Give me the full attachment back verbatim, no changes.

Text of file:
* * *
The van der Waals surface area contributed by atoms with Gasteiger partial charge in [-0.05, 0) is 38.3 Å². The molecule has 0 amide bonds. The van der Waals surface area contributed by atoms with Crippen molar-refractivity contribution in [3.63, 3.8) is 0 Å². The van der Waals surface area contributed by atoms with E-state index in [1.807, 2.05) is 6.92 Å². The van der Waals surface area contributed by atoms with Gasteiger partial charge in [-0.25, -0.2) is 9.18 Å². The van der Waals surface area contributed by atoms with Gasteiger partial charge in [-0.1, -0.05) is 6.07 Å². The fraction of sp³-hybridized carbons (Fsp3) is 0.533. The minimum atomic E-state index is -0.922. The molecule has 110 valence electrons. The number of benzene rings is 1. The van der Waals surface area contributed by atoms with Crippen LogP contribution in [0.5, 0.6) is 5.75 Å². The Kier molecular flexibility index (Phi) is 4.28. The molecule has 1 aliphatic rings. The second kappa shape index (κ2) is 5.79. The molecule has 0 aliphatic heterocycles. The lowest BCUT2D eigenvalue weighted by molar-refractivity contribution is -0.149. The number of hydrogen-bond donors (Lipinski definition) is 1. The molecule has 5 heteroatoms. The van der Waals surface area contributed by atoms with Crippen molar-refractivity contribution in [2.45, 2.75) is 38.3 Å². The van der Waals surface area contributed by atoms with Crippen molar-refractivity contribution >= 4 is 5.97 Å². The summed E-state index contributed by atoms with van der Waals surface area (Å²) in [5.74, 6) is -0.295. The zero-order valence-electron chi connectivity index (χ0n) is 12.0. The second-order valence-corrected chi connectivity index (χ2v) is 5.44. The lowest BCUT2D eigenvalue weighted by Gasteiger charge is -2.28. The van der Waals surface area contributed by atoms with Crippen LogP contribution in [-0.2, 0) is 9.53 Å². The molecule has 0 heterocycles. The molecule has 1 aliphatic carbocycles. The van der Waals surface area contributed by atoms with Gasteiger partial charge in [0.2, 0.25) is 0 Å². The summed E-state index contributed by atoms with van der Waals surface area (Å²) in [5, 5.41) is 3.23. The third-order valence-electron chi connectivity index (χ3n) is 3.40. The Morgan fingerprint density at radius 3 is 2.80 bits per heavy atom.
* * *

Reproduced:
The van der Waals surface area contributed by atoms with Gasteiger partial charge in [-0.05, 0) is 38.3 Å². The molecule has 0 amide bonds. The van der Waals surface area contributed by atoms with Crippen molar-refractivity contribution in [3.63, 3.8) is 0 Å². The van der Waals surface area contributed by atoms with E-state index in [1.807, 2.05) is 6.92 Å². The van der Waals surface area contributed by atoms with Gasteiger partial charge in [-0.25, -0.2) is 9.18 Å². The van der Waals surface area contributed by atoms with Gasteiger partial charge in [-0.1, -0.05) is 6.07 Å². The fraction of sp³-hybridized carbons (Fsp3) is 0.533. The minimum atomic E-state index is -0.922. The molecule has 110 valence electrons. The number of benzene rings is 1. The van der Waals surface area contributed by atoms with Crippen LogP contribution in [0.5, 0.6) is 5.75 Å². The Kier molecular flexibility index (Phi) is 4.28. The molecule has 1 aliphatic rings. The second kappa shape index (κ2) is 5.79. The molecule has 0 aliphatic heterocycles. The lowest BCUT2D eigenvalue weighted by molar-refractivity contribution is -0.149. The number of hydrogen-bond donors (Lipinski definition) is 1. The molecule has 5 heteroatoms. The van der Waals surface area contributed by atoms with Crippen molar-refractivity contribution in [2.45, 2.75) is 38.3 Å². The van der Waals surface area contributed by atoms with Crippen molar-refractivity contribution >= 4 is 5.97 Å². The summed E-state index contributed by atoms with van der Waals surface area (Å²) in [5.74, 6) is -0.295. The zero-order valence-electron chi connectivity index (χ0n) is 12.0. The second-order valence-corrected chi connectivity index (χ2v) is 5.44. The lowest BCUT2D eigenvalue weighted by Gasteiger charge is -2.28. The van der Waals surface area contributed by atoms with Crippen LogP contribution in [-0.2, 0) is 9.53 Å². The molecule has 0 heterocycles. The molecule has 1 aliphatic carbocycles. The van der Waals surface area contributed by atoms with Gasteiger partial charge in [0.2, 0.25) is 0 Å². The summed E-state index contributed by atoms with van der Waals surface area (Å²) in [5, 5.41) is 3.23. The third-order valence-electron chi connectivity index (χ3n) is 3.40. The Morgan fingerprint density at radius 3 is 2.80 bits per heavy atom.